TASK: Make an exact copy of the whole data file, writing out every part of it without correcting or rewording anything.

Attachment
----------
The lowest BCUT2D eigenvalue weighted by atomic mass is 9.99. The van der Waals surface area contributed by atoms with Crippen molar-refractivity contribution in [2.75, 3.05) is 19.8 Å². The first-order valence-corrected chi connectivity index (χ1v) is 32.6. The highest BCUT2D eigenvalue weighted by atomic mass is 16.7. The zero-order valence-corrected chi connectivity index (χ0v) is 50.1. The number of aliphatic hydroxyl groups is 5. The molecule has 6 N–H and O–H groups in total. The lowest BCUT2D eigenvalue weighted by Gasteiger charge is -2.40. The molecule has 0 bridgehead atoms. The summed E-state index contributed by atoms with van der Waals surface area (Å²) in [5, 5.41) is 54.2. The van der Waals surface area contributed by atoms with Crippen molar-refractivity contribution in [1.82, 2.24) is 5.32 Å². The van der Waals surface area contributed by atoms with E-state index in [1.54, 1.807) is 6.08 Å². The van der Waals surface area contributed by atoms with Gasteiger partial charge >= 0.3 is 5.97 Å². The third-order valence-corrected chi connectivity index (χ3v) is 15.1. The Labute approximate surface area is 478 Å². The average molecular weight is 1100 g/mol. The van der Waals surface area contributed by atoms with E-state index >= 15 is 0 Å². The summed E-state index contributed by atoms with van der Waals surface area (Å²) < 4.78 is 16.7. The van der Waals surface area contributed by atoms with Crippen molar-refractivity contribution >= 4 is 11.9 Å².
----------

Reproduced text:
The lowest BCUT2D eigenvalue weighted by atomic mass is 9.99. The van der Waals surface area contributed by atoms with Crippen molar-refractivity contribution in [2.75, 3.05) is 19.8 Å². The first-order valence-corrected chi connectivity index (χ1v) is 32.6. The highest BCUT2D eigenvalue weighted by atomic mass is 16.7. The zero-order valence-corrected chi connectivity index (χ0v) is 50.1. The number of aliphatic hydroxyl groups is 5. The molecule has 6 N–H and O–H groups in total. The lowest BCUT2D eigenvalue weighted by Gasteiger charge is -2.40. The molecule has 0 bridgehead atoms. The summed E-state index contributed by atoms with van der Waals surface area (Å²) in [5, 5.41) is 54.2. The van der Waals surface area contributed by atoms with Crippen molar-refractivity contribution in [1.82, 2.24) is 5.32 Å². The van der Waals surface area contributed by atoms with E-state index in [1.54, 1.807) is 6.08 Å². The van der Waals surface area contributed by atoms with Gasteiger partial charge >= 0.3 is 5.97 Å². The third-order valence-corrected chi connectivity index (χ3v) is 15.1. The Labute approximate surface area is 478 Å². The average molecular weight is 1100 g/mol. The van der Waals surface area contributed by atoms with E-state index >= 15 is 0 Å². The summed E-state index contributed by atoms with van der Waals surface area (Å²) < 4.78 is 16.7. The van der Waals surface area contributed by atoms with Crippen molar-refractivity contribution >= 4 is 11.9 Å².